Seven Questions

Forrest Griffin

The former UFC champ sounds off on his upcoming fight, impending fatherhood and why he @#%& hates traveling

The only thing scarier than meeting up with Forrest Griffin in the octagon? Sticking a microphone or camera in his face in the days leading up to a big fight. See, the former UFC light heavyweight champion has a reputation for being moody.

Sure enough, his temperamental personality was on full display when we recently caught up with the Las Vegas-based fighter before his co-main event bout against Maurício “Shogun” Rua at UFC 134 in Rio de Janeiro on Aug. 27. At times, Griffin was engaging and funny, like when the two-time New York Times best-selling author [including 2010’s Be Ready When the Sh*t Goes Down: A Survival Guide to the Apocalypse] discussed how he settled on the topic for his third book (see Question 5).

And then, out of nowhere, Griffin would flip from playful to surly, like when he snapped at a photographer who attempted to give Griffin instructions on the pose he was looking for. “Just take the fuckin’ pictures, OK?”

Like him or not, you have to respect the former Augusta, Ga., law enforcement officer for one thing: He doesn’t pull any punches—in or out of the octagon.

You’ve made it quite clear in the past that you don’t like to compete away from Las Vegas. What’s the most frustrating aspect of fights away from home?

Dude, I haven’t even fucking packed yet. I don’t know how to pack. Everything is frustrating, bro. The travel. I get jet-lagged. I’m like fruit, man, I don’t travel well. I was meant to be grown and eaten locally.

Even though you’ve competed in Brazil before, it’s got to be kind of fun to be part of the UFC’s first show there in 13 years?

Guys like me who have been following it for 10 years have to think that MMA is just huge down there. But it’s really not any bigger than it is here. It’s the birthplace of MMA, they started the UFC, but it actually had a bad rep. The UFC is just now getting rid of that and showing them ‘Hey look these are professional athletes.’ So professional that sometimes the fights are just boring.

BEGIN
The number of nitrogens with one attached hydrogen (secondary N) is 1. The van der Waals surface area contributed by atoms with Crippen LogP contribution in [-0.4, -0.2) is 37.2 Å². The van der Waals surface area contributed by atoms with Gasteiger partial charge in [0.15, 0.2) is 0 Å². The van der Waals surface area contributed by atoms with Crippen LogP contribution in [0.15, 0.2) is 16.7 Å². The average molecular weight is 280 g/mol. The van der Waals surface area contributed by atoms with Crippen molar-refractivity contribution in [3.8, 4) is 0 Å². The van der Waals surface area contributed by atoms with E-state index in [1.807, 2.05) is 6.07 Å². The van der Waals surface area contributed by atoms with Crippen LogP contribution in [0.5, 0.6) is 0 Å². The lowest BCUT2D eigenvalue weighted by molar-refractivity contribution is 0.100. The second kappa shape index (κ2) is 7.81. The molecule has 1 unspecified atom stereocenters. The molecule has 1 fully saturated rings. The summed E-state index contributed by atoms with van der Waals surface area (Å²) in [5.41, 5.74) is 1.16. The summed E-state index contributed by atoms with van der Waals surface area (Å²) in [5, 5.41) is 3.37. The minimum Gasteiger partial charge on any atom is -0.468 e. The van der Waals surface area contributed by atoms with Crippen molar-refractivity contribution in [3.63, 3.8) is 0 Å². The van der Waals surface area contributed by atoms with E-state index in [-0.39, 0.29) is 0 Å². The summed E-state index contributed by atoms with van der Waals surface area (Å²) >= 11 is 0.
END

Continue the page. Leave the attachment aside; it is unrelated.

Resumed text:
You had an iconic celebratory moment after you beat Shogun the first time. How does that win compare with your victory over Stephan Bonnar in The Ultimate Fighter or winning the light heavyweight title?

It’s up there. That fight, the way it happened, it definitely propelled me to my title shot.

What do you expect from “Shogun” this time around, especially since he’s coming off arguably the worst loss of his career?

He looks like a dude who is going to be motivated. That and the fact I’ve beaten him before, I think he’s gonna be scary.

How much do you think you’ve evolved since that fight?

I haven’t gotten that much better. I peaked around 2009. For me now, it’s just about staying healthy and not getting worse. I think he has gotten better to where he was as good as he was in PRIDE. He’s had some good performances against [Lyoto] Machida, and Chuck [Liddell]. He looked fluid, looked healthy. Hopefully he won’t be that healthy.

You’ve mentioned fighting for maybe three more years or something like eight more fights. What do you still want to accomplish in the sport?

I want to make more money [laughs]. One day if I’m fortunate enough I’m gonna be an old fucking crippled man walking through Wal-Mart, and I don’t want to ever walk away and regret not doing one more fight. I want to know I did what I did and it’s done. I gave it everything and that was it. You don’t want to ever think like Michael Jordan that I had one more fucking season in me, one more game, one more fight. You see a lot of pro athletes like that.

I think I have something that a lot of those guys don’t have in that I had a life and a career before fighting. And I’ll be able to have a career and a life afterward.